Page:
Dickson says consensus among justices on next chief unlikely

Back to TopCommentsE-mailPrintBookmark and Share

Before Brent Dickson was selected chief justice of the Indiana Supreme Court more than two years ago, his fellow justices came one by one before the Judicial Nominating Commission and said he was the man for the job.

As he prepares to step down as chief in coming months, Dickson said he doubts that will happen this time around when the commission chooses his successor.

“My guess is it’s not likely the other justices among themselves would agree who should be the leader,” Dickson said.

Dickson, who chairs the commission that will select his successor, said he doesn’t like to characterize the process as a competition, and any of the justices is capable of leading the court.

“I don’t see it so much as a contest as what I’ve seen so far is my colleagues are willing to serve but not aggressively seeking to win,” he said.

“They are approaching this as an opportunity for service, not something that’s colored with personal aggrandizement.”

Dickson announced in June he will step down as chief justice sometime before Sept. 1, and the commission is scheduled to meet Aug. 6 for public interviews with Justices Steven David, Mark Massa, Robert Rucker and Loretta Rush.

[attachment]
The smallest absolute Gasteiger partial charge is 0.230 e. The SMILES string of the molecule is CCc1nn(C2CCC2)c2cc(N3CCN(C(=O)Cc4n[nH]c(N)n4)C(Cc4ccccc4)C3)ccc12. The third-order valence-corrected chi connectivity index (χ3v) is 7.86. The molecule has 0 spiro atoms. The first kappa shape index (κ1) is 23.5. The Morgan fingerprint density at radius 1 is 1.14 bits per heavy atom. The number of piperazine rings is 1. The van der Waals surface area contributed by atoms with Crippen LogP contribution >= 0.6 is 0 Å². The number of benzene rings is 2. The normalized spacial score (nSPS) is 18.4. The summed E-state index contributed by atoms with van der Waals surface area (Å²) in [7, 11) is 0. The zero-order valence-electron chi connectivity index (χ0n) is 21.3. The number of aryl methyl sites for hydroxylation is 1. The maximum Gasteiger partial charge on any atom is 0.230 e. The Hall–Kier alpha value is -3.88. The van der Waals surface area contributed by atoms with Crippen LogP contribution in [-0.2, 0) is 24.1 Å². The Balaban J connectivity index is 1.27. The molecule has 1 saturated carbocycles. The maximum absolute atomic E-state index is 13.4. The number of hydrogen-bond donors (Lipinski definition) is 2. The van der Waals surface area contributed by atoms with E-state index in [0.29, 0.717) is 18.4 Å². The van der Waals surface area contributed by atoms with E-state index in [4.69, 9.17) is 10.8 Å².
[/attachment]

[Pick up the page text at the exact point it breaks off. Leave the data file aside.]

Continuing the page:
Dickson succeeded Randall Shepard, who presided over the court for the longest period in state history. Dickson, who’s served since 1986, was seen as providing continuity to a court that has added three justices – David, Massa and Rush – in less than four years.

Stepping down as chief but remaining on the court, Dickson said, will allow him to concentrate on writing opinions in his remaining time before he hits the mandatory retirement age of 75 in July 2016.

He said during his tenure, the chief justice’s work has been shared among all the justices.

“I’m frankly blessed to have great people to work with,” he said, noting the justices appointed in recent years “really jumped in the deep end since they came on the court.

“Each has had important responsibilities, and as a group we’ve discussed most of the major decisions that fall to the chief justice,” Dickson said. “It’s not going to come as a surprise or a complete new thing to any one of them.”

Indiana Lawyer readers have their own ideas of who they think will be the next chief justice. In a recent online poll on this topic, David emerged as the frontrunner – grabbing 40 percent of the votes. Rush came in second with 27 percent of the votes followed by Massa’s 22 percent. Rucker, who will be at the mandatory retirement age when his current term ends, received 10 percent of the votes.


Post a comment to this story

We reserve the right to remove any post that we feel is obscene, profane, vulgar, racist, sexually explicit, abusive, or hateful.
You are legally responsible for what you post and your anonymity is not guaranteed.
Posts that insult, defame, threaten, harass or abuse other readers or people mentioned in Indiana Lawyer editorial content are also subject to removal. Please respect the privacy of individuals and refrain from posting personal information.